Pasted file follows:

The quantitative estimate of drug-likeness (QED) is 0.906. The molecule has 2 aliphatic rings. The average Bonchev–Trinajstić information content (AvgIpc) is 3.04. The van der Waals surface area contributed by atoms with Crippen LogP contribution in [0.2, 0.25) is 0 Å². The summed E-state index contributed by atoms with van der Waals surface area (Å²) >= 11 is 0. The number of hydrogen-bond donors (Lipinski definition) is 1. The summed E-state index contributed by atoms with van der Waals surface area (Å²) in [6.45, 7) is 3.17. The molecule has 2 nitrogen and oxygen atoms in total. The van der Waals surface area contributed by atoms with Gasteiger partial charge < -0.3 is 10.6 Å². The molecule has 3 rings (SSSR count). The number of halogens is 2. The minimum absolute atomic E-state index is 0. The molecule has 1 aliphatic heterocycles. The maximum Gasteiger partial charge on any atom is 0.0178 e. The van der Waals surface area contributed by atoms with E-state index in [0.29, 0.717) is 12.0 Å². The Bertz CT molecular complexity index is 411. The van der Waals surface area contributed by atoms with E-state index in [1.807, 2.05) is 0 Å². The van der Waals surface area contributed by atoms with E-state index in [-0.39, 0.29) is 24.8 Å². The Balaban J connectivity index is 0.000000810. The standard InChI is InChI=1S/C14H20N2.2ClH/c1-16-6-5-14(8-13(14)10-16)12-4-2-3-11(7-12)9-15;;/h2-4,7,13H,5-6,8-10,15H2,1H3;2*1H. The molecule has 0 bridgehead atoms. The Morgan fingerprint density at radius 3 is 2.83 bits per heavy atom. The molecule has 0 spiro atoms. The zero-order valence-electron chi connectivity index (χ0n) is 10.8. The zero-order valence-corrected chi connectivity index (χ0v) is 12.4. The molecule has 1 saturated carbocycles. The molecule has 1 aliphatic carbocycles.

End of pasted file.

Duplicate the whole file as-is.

The quantitative estimate of drug-likeness (QED) is 0.906. The molecule has 2 aliphatic rings. The average Bonchev–Trinajstić information content (AvgIpc) is 3.04. The van der Waals surface area contributed by atoms with Crippen LogP contribution in [0.2, 0.25) is 0 Å². The summed E-state index contributed by atoms with van der Waals surface area (Å²) >= 11 is 0. The number of hydrogen-bond donors (Lipinski definition) is 1. The summed E-state index contributed by atoms with van der Waals surface area (Å²) in [6.45, 7) is 3.17. The molecule has 2 nitrogen and oxygen atoms in total. The van der Waals surface area contributed by atoms with Gasteiger partial charge < -0.3 is 10.6 Å². The molecule has 3 rings (SSSR count). The number of halogens is 2. The minimum absolute atomic E-state index is 0. The molecule has 1 aliphatic heterocycles. The maximum Gasteiger partial charge on any atom is 0.0178 e. The van der Waals surface area contributed by atoms with E-state index in [0.29, 0.717) is 12.0 Å². The Bertz CT molecular complexity index is 411. The van der Waals surface area contributed by atoms with E-state index in [1.807, 2.05) is 0 Å². The van der Waals surface area contributed by atoms with E-state index in [-0.39, 0.29) is 24.8 Å². The Balaban J connectivity index is 0.000000810. The standard InChI is InChI=1S/C14H20N2.2ClH/c1-16-6-5-14(8-13(14)10-16)12-4-2-3-11(7-12)9-15;;/h2-4,7,13H,5-6,8-10,15H2,1H3;2*1H. The molecule has 0 bridgehead atoms. The Morgan fingerprint density at radius 3 is 2.83 bits per heavy atom. The molecule has 0 spiro atoms. The zero-order valence-electron chi connectivity index (χ0n) is 10.8. The zero-order valence-corrected chi connectivity index (χ0v) is 12.4. The molecule has 1 saturated carbocycles. The molecule has 1 aliphatic carbocycles.